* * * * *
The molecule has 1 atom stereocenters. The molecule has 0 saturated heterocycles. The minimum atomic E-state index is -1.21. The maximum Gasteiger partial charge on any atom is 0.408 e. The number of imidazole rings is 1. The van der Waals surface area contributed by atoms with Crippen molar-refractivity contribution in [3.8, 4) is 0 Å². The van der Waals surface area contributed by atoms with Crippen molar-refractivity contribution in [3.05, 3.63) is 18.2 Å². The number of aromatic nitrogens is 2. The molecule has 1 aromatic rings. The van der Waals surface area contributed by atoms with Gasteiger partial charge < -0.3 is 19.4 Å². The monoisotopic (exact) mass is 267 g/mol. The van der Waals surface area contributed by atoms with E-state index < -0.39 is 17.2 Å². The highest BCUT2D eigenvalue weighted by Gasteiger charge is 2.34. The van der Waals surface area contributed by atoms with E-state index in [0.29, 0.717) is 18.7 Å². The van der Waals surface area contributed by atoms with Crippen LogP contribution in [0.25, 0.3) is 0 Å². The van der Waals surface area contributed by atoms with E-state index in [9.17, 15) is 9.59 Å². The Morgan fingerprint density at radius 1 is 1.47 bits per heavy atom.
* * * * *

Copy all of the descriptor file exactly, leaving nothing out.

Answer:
The molecule has 1 atom stereocenters. The molecule has 0 saturated heterocycles. The minimum atomic E-state index is -1.21. The maximum Gasteiger partial charge on any atom is 0.408 e. The number of imidazole rings is 1. The van der Waals surface area contributed by atoms with Crippen molar-refractivity contribution in [3.8, 4) is 0 Å². The van der Waals surface area contributed by atoms with Crippen molar-refractivity contribution in [3.05, 3.63) is 18.2 Å². The number of aromatic nitrogens is 2. The molecule has 1 aromatic rings. The van der Waals surface area contributed by atoms with Gasteiger partial charge < -0.3 is 19.4 Å². The monoisotopic (exact) mass is 267 g/mol. The van der Waals surface area contributed by atoms with E-state index < -0.39 is 17.2 Å². The highest BCUT2D eigenvalue weighted by Gasteiger charge is 2.34. The van der Waals surface area contributed by atoms with E-state index in [0.29, 0.717) is 18.7 Å². The van der Waals surface area contributed by atoms with Crippen LogP contribution in [0.25, 0.3) is 0 Å². The van der Waals surface area contributed by atoms with E-state index in [9.17, 15) is 9.59 Å². The Morgan fingerprint density at radius 1 is 1.47 bits per heavy atom.